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S-Korea’s new law forces Google and Apple to change in-app payments

Companies can face a fine of 3% of South Korean revenue for non-compliance

S-Korea’s new law forces Google and Apple to change in-app payments
Ivan Mehta
Story by

Ivan Mehta

Ivan covers Big Tech, India, policy, AI, security, platforms, and apps for TNW. That's one heck of a mixed bag. He likes to say "Bleh." Ivan covers Big Tech, India, policy, AI, security, platforms, and apps for TNW. That's one heck of a mixed bag. He likes to say "Bleh."

South Korea passed a landmark bill today that will force Apple and Google to open up their app stores to alternative payment methods. The country’s national assembly passed the bill after the special parliament committee voted in favor of it last week.

The bill is an amendment to the country’s telecommunication act that will stop companies like Apple and Google from using their in-app purchase system in app stores exclusively. If any app store operator fails to comply they’ll have to pay 3% of their South Korean revenue.

Both companies have faced scrutiny the world over related to the commission they collect from app developers. These companies charge a 30% fee for in-app purchases with certain concessions for small-time developers. Epic Games — owners of battle royale game Fortnite — is in a famous court battle with Apple over this matter. In India, Google had to delay the rollout of its 30% commission, after developers rallied against it last year.

Last week, after the South Korean parliamentary committee passed the bill, Apple commented that if people will use alternative sources to buy digital goods, they’ll be “at risk of fraud.”

In the US, a bipartisan bill was introduced this month, looking to restrict Apple and Google’s dominance over in-app payment systems in their app stores.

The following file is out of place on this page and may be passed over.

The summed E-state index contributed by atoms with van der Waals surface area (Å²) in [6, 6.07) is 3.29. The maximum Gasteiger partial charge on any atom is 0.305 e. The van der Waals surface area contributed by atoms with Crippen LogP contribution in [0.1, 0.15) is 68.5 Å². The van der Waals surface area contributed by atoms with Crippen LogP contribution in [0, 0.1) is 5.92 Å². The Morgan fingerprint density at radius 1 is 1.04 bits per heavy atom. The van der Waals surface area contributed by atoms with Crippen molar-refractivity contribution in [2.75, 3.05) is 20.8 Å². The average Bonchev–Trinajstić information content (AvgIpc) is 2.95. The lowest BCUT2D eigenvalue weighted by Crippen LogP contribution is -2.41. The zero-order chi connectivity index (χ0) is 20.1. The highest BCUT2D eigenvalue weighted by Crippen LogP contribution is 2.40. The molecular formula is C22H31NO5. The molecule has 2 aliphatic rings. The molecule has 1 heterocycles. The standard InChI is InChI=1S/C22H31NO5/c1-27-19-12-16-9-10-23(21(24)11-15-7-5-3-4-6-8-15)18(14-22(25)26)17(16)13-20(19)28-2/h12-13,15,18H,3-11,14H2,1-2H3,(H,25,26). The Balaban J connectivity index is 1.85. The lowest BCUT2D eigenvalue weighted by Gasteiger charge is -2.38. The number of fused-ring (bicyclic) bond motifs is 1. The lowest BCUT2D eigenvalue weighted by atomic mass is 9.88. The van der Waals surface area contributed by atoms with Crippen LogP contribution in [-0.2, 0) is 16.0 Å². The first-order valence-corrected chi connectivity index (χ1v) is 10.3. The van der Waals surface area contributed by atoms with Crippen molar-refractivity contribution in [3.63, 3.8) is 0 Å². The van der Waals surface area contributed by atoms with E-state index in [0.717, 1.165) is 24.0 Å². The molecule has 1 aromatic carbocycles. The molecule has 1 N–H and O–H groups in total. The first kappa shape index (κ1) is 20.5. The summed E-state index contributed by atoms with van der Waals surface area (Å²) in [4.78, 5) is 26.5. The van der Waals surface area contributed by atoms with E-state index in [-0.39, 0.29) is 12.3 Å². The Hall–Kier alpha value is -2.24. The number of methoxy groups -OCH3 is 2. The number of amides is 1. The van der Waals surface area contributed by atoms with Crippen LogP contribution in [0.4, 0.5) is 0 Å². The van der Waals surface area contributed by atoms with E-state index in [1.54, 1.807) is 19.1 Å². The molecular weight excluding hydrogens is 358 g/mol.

Last week, Apple gave a minor respite to developers by allowing them to communicate about alternative payment methods to the customers — but only via email.

In a statement, Google said that Play Store provides more than payment processing to developers:

Google Play provides far more than payment processing, and our service fee helps keep Android free, giving developers the tools and global platform to access billions of consumers around the world. It’s a model that keeps device costs low for consumers and enables both platforms and developers to succeed financially. And just as it costs developers money to build an app, it costs us money to build and maintain an operating system and app store. We’ll reflect on how to comply with this law while maintaining a model that supports a high-quality operating system and app store, and we will share more in the coming weeks.

In its statement, Apple repeated its message from last week about fraud and developer opportunities:

The Telecommunications Business Act will put users who purchase digital goods from other sources at risk of fraud, undermine their privacy protections, make it difficult to manage their purchases, and features like “Ask to Buy” and Parental Controls will become less effective. We believe user trust in App Store purchases will decrease as a result of this legislation — leading to fewer opportunities for the over 482,000 registered developers in Korea who have earned more than KRW8.55 trillion to date with Apple.

The new South Korean law can inspire a lot of countries and regions to enforce restrictions on these big app store operators. This could potentially change the way that apps are distributed on these mobile platforms.

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